Agar flakes

I’ve had another first experience today. Earlier in the year, I made rhubarb jelly out of juice left over from stewing a few stalks. This was a success which I wanted to repeat – but since lockdown I’ve not been able to find any gelatine.

Traditionally, I make Turkish Delight at this time of year. Since a gelling agent of some kind is an imperative, I therefore decided to try my luck at the health food store we go to during our monthly outing into Leeds.

The upshot is that we came home with a bag of Agar flakes, which I had heard of but never used before.

After collecting elderflower at the farm where I am part of a vegetable CSA, I was making cordial this afternoon and realised there weren’t enough bottles. Usually, in this situation, I pour any excess into jam jars for immediate consumption – or it goes in the freezer. This time, however, the Agar flakes beckoned.

They were easy to use: simply add 1 tablespoon of the flakes per 240 ml of liquid and heat without stirring until the mixture boils. Then boil until all the flakes have dissolved.

Having seen how glorious the rose bush is at present, I couldn’t resist adding petals, which would soon have fallen, to the jelly. It will be interesting to see if any of their flavour infuses the jelly but in any case I think they are decoration for what would otherwise be a plain dessert.

About Helen

I have always been interesting in living a more environmentally friendly lifestyle and used to do what I could. Now, I have come to realise that we have reached such a point in terms of environmental degradation that it is more important - perhaps - to focus on building resilience. I therefore do as much as I can to reuse, grow my own and encourage a supportive community, for example. I also keep reading and learning all the time.
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6 Responses to Agar flakes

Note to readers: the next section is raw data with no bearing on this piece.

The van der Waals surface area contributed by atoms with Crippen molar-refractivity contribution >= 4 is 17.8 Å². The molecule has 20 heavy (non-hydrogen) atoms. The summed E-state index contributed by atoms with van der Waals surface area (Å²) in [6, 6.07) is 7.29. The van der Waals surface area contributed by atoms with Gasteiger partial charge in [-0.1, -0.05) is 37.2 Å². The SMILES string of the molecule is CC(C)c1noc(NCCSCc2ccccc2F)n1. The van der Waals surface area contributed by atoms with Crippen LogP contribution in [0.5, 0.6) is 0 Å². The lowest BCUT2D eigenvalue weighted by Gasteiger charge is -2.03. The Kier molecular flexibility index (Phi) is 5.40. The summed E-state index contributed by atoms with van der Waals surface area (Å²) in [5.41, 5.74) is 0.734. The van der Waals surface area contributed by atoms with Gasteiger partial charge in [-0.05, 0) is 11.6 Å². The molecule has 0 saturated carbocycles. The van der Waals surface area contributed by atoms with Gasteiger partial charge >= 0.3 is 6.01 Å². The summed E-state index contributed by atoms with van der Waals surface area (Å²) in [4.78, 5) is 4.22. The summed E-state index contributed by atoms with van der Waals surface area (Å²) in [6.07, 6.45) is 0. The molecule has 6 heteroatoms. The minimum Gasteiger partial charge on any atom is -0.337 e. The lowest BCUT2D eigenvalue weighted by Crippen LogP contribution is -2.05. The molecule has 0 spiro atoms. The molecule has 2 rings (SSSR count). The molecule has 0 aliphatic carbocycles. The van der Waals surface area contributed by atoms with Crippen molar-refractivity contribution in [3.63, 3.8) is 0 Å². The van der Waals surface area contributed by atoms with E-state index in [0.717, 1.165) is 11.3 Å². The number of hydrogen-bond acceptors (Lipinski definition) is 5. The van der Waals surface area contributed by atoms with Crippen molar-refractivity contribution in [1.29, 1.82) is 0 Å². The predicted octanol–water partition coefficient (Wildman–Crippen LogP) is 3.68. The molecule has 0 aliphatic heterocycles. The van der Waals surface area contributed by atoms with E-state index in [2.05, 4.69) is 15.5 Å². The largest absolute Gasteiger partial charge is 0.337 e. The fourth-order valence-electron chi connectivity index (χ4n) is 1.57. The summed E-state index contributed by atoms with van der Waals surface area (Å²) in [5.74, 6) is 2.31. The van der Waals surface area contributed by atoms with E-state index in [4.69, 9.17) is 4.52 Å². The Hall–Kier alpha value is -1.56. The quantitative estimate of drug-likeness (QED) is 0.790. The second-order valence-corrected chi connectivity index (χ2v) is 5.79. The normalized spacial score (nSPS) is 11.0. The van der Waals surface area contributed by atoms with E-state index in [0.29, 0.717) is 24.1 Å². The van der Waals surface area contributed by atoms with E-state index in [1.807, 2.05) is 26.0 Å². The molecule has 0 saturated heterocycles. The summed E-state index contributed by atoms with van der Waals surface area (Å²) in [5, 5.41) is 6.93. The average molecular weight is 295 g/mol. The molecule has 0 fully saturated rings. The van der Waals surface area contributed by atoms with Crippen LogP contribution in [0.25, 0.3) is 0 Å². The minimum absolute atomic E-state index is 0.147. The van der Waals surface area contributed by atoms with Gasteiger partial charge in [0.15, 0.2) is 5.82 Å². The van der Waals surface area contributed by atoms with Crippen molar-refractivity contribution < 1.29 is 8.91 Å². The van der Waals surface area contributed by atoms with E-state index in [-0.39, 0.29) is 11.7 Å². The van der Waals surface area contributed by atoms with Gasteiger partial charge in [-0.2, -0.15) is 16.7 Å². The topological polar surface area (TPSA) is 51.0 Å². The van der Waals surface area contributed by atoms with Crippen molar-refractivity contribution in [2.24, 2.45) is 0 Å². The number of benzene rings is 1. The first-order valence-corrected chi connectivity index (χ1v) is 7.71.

1. I’m so glad you mentioned this, Helen. I used agar years ago and had forgotten about it! This is especially good for those following vegetarian or vegan diets, as opposed to gelatin. Your jelly looks lovely with the rose petals!

    • Helen says:

      Thank you, Becky.

      I’m no longer vegetarian but I do have qualms about the life of the animals whose bones have been used to make gelatine. They may well have been kept in factory farms, for example. So, I’m glad to have been introduced to Agar flakes.

  2. That looks really pretty! I haven’t tried agar flakes but have heard of them. My elderflowers are just opening so I will be making things with them soon too.

    • Helen says:

      I tried some of the jelly this morning. In terms of jelly consistency it was fine, so would say Agar flakes are a good deal (the packet cost me about £6 but will last a lot longer than a packet of gelatine sheets).

      On the other hand, the taste of the elderflower was too strong for my liking. I realised, of course, that I would normally dilute a cordial, and this had not been done for the jelly. It might work okay as an accompaniment to fruit or even as a preserve, so all is not lost, though. The rose petals were a bit chewy!

      Anyway, thank you for the compliment 😊

I love to read about your own experiences and any other feedback you have, so look forward to your comments below.

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